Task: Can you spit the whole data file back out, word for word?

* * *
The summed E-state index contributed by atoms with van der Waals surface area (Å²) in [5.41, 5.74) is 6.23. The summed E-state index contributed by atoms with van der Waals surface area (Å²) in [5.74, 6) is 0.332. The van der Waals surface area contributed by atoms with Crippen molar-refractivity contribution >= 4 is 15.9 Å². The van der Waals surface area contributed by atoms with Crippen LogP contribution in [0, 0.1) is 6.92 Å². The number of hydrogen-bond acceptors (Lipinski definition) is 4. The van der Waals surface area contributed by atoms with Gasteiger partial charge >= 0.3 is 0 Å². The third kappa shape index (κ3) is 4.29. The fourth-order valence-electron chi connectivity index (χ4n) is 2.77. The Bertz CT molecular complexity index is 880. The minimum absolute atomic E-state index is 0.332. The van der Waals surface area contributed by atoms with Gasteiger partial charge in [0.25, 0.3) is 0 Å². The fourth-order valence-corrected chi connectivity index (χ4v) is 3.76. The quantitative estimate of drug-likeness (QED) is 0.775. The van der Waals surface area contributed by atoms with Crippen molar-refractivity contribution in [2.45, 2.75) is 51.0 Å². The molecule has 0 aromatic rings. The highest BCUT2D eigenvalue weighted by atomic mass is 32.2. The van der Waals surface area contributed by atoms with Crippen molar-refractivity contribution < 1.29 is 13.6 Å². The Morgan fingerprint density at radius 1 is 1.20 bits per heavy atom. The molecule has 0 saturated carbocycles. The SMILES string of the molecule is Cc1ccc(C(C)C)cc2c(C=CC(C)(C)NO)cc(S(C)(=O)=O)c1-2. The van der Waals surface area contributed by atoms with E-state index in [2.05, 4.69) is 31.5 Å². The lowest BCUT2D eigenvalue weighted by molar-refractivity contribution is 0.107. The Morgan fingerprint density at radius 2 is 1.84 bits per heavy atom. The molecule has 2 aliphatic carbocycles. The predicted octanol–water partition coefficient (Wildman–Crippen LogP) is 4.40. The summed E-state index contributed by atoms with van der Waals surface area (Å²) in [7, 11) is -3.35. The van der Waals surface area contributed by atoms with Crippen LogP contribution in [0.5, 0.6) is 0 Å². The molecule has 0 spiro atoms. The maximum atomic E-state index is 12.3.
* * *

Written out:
The summed E-state index contributed by atoms with van der Waals surface area (Å²) in [5.41, 5.74) is 6.23. The summed E-state index contributed by atoms with van der Waals surface area (Å²) in [5.74, 6) is 0.332. The van der Waals surface area contributed by atoms with Crippen molar-refractivity contribution >= 4 is 15.9 Å². The van der Waals surface area contributed by atoms with Crippen LogP contribution in [0, 0.1) is 6.92 Å². The number of hydrogen-bond acceptors (Lipinski definition) is 4. The van der Waals surface area contributed by atoms with Gasteiger partial charge >= 0.3 is 0 Å². The third kappa shape index (κ3) is 4.29. The fourth-order valence-electron chi connectivity index (χ4n) is 2.77. The Bertz CT molecular complexity index is 880. The minimum absolute atomic E-state index is 0.332. The van der Waals surface area contributed by atoms with Gasteiger partial charge in [0.25, 0.3) is 0 Å². The fourth-order valence-corrected chi connectivity index (χ4v) is 3.76. The quantitative estimate of drug-likeness (QED) is 0.775. The van der Waals surface area contributed by atoms with Crippen molar-refractivity contribution in [2.45, 2.75) is 51.0 Å². The molecule has 0 aromatic rings. The highest BCUT2D eigenvalue weighted by atomic mass is 32.2. The van der Waals surface area contributed by atoms with Crippen molar-refractivity contribution < 1.29 is 13.6 Å². The Morgan fingerprint density at radius 1 is 1.20 bits per heavy atom. The molecule has 0 saturated carbocycles. The SMILES string of the molecule is Cc1ccc(C(C)C)cc2c(C=CC(C)(C)NO)cc(S(C)(=O)=O)c1-2. The van der Waals surface area contributed by atoms with E-state index in [2.05, 4.69) is 31.5 Å². The lowest BCUT2D eigenvalue weighted by molar-refractivity contribution is 0.107. The Morgan fingerprint density at radius 2 is 1.84 bits per heavy atom. The molecule has 2 aliphatic carbocycles. The predicted octanol–water partition coefficient (Wildman–Crippen LogP) is 4.40. The summed E-state index contributed by atoms with van der Waals surface area (Å²) in [7, 11) is -3.35. The van der Waals surface area contributed by atoms with Crippen LogP contribution in [0.5, 0.6) is 0 Å². The molecule has 0 spiro atoms. The maximum atomic E-state index is 12.3.